I’ve been a bit on the quiet side as I ran in to my first issues with the pump.
I’ve had a chest infection and needed to appropriately double my dose (as is required during infections), very easy to do on the pump and convenient I thought as all I need to do is run my rate at 200% rather than the usual 100%.
Within 24 hours of increasing my dose I started to feel an itch on my infusion site, this itch got worse and redness started to appear around the cannula.
I didn’t want to take any risks so I changed everything and moved to a different infusion site, 24 hours later I was in the same position except now I was panicking. Was I allergic to something in the hydrocortisone?
I discussed with my endocrine nurse and we ran a few experiments, we needed to see if I was having an allergic reaction and if I was then what was I allergic to?
I set up a new cannula with no infusion running to see if I reacted to that, I also set up my new site with a protective dressing underneath the cannula to rule out allergies to the dressing. I stopped using my stomach for my infusion sites, partly because my entire stomach was now red and itchy (aren’t you glad I didn’t include a picture of that) and also to see if the skin on my stomach was just particularly sensitive.
The most indicative test though was the reduction of my rate/dose, as I had doubled up my dose by increasing my infusion rate to 200% so that I was double dosed but still had my nice dosing pattern to fit with a circadian rhythm. Once I had reduced my rate back to 100% my skin was fine, no more reactions at all.
I had noticed on the higher rates that I was getting a small amount of leakage around the cannula. This leakage is what seems to have irritated my skin. Any time I removed a cannula and there was any excess hydrocortisone leaking or pooling around the site my skin would react, having my pump on a normal rate doesn’t seem to create such an excess of fluid and therefore my skin does not come in to contact with the hydrocortisone.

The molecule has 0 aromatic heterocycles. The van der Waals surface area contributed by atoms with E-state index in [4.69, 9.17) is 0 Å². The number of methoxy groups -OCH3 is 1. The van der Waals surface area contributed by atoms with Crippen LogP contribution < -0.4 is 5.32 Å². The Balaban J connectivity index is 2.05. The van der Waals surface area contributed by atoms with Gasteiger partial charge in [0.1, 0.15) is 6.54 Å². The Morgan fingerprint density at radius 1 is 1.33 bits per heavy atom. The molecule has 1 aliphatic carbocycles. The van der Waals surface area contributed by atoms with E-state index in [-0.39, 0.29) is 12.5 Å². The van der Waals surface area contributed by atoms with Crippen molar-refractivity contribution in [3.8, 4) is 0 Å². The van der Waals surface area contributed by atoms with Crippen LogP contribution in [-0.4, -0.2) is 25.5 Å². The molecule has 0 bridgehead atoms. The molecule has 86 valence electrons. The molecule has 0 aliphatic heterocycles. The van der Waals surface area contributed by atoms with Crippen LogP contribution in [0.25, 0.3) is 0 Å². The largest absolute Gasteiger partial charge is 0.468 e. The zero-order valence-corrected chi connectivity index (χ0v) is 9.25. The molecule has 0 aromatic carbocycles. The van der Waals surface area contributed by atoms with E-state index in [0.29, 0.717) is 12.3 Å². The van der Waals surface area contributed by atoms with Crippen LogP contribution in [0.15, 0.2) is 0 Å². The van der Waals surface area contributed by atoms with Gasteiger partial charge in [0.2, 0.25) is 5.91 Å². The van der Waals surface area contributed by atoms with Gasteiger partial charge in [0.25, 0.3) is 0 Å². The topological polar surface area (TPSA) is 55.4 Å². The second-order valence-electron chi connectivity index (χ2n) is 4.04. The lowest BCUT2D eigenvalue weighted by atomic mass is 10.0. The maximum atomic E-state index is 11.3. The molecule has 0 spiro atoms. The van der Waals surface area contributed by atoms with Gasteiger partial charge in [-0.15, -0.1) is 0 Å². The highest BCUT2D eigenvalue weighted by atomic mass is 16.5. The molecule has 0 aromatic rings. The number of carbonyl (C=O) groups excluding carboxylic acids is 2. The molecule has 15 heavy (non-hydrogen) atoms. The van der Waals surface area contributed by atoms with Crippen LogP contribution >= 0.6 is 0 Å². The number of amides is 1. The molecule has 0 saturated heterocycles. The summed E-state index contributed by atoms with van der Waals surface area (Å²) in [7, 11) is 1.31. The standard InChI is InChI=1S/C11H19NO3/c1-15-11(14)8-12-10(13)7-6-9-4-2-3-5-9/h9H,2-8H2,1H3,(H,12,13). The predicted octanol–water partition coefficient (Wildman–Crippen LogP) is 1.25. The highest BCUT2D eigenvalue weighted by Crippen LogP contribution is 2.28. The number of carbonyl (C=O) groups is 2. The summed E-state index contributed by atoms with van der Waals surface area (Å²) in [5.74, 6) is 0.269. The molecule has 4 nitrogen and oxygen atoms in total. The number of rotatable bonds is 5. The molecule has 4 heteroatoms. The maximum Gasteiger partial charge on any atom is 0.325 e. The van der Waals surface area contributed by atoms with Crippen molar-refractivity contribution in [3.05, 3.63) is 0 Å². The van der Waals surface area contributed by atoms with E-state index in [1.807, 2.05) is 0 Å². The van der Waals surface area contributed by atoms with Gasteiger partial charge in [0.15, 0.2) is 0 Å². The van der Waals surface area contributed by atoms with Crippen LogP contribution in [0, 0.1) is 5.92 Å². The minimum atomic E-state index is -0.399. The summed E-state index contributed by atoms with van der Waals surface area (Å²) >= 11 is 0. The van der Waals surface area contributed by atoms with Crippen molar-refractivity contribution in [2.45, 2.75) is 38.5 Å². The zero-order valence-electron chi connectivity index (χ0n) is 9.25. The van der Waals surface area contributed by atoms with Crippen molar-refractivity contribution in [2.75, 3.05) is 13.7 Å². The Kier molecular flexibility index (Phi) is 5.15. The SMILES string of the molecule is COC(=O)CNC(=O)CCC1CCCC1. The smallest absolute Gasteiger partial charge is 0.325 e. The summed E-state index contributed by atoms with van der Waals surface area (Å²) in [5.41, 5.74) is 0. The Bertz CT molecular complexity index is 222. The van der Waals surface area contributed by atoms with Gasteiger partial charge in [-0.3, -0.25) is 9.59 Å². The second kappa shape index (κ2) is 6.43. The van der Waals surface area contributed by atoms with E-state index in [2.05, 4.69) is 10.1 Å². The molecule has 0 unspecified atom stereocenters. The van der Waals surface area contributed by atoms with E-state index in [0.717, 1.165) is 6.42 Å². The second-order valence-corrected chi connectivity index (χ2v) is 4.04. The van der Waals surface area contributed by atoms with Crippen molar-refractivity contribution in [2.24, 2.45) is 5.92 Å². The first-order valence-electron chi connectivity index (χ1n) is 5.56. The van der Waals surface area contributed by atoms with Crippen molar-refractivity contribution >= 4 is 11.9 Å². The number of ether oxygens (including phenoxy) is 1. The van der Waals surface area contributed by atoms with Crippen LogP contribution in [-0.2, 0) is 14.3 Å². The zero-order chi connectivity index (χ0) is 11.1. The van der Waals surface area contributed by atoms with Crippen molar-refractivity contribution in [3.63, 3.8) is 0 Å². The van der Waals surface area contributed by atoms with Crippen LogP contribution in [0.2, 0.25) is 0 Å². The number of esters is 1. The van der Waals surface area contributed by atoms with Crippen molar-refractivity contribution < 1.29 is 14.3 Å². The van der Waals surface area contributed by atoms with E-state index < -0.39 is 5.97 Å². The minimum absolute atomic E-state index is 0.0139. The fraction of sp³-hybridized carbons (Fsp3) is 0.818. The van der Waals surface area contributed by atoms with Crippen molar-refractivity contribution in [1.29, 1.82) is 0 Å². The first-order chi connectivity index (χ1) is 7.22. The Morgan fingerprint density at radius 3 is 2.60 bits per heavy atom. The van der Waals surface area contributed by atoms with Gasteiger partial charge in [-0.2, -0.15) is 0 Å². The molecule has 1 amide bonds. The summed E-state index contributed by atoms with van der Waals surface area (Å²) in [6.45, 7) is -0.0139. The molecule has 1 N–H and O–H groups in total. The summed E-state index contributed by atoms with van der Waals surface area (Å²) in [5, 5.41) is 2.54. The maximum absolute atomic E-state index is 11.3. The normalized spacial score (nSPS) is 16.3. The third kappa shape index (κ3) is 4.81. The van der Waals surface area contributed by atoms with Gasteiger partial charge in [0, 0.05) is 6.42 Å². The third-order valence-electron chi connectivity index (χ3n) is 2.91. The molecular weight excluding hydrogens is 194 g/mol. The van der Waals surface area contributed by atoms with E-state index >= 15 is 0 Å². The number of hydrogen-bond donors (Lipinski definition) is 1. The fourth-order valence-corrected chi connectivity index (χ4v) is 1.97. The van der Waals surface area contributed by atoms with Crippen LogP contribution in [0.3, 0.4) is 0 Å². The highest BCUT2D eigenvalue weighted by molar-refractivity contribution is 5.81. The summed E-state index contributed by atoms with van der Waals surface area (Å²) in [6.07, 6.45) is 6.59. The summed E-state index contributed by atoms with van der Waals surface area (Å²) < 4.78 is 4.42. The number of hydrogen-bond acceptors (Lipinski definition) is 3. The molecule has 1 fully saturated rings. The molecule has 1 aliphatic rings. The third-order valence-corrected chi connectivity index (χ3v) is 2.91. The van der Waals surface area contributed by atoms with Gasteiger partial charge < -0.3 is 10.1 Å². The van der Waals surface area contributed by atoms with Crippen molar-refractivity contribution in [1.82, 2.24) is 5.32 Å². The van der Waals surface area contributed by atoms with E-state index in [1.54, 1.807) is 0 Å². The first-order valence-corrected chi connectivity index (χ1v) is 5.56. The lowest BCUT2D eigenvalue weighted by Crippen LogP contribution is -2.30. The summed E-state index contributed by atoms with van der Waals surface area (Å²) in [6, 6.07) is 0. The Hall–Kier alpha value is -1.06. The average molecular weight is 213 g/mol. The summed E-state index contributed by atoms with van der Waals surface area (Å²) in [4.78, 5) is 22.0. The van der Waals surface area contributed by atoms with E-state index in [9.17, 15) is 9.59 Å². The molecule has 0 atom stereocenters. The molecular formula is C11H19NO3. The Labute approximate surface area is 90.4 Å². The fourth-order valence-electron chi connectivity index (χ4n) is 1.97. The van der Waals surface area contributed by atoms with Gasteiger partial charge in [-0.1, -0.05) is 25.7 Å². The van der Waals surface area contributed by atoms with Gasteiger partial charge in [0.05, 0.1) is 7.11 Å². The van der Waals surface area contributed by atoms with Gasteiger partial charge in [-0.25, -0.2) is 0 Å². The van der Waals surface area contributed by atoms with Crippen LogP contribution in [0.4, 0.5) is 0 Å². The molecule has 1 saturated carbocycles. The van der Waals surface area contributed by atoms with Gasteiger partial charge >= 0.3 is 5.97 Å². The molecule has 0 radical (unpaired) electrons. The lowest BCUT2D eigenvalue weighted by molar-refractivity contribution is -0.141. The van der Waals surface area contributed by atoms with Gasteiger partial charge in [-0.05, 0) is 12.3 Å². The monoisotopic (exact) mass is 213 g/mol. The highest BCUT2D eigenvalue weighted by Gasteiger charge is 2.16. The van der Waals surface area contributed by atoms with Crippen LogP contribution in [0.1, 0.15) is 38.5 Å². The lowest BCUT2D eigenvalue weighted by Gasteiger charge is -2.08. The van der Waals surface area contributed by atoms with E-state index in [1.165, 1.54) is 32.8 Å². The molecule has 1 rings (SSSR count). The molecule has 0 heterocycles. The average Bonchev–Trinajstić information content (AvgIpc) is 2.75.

To remedy the skin reactions I have chosen a different cannula that goes in a little deeper and straight down rather than the 30° that is used normally. The only downside with this new cannula is that the dressing is quite small and starts to peel off quite quickly.
On discussion with other pump users the skin irritation seems to be a common issue and most users will only increase the rate on their pump slightly and otherwise take extra oral steroids to avoid the irritation of the skin but allow a safe dose.
Learning this allowed me to breathe again, I was very anxious that I was allergic to one of the preservatives and this meant I couldn’t use the pump anymore. I think this is why it is important to be able to speak to others who share your experiences, we can learn from and support each other.
I am hoping to resume normal content soon, I have some interesting recipes and updates on the chickens.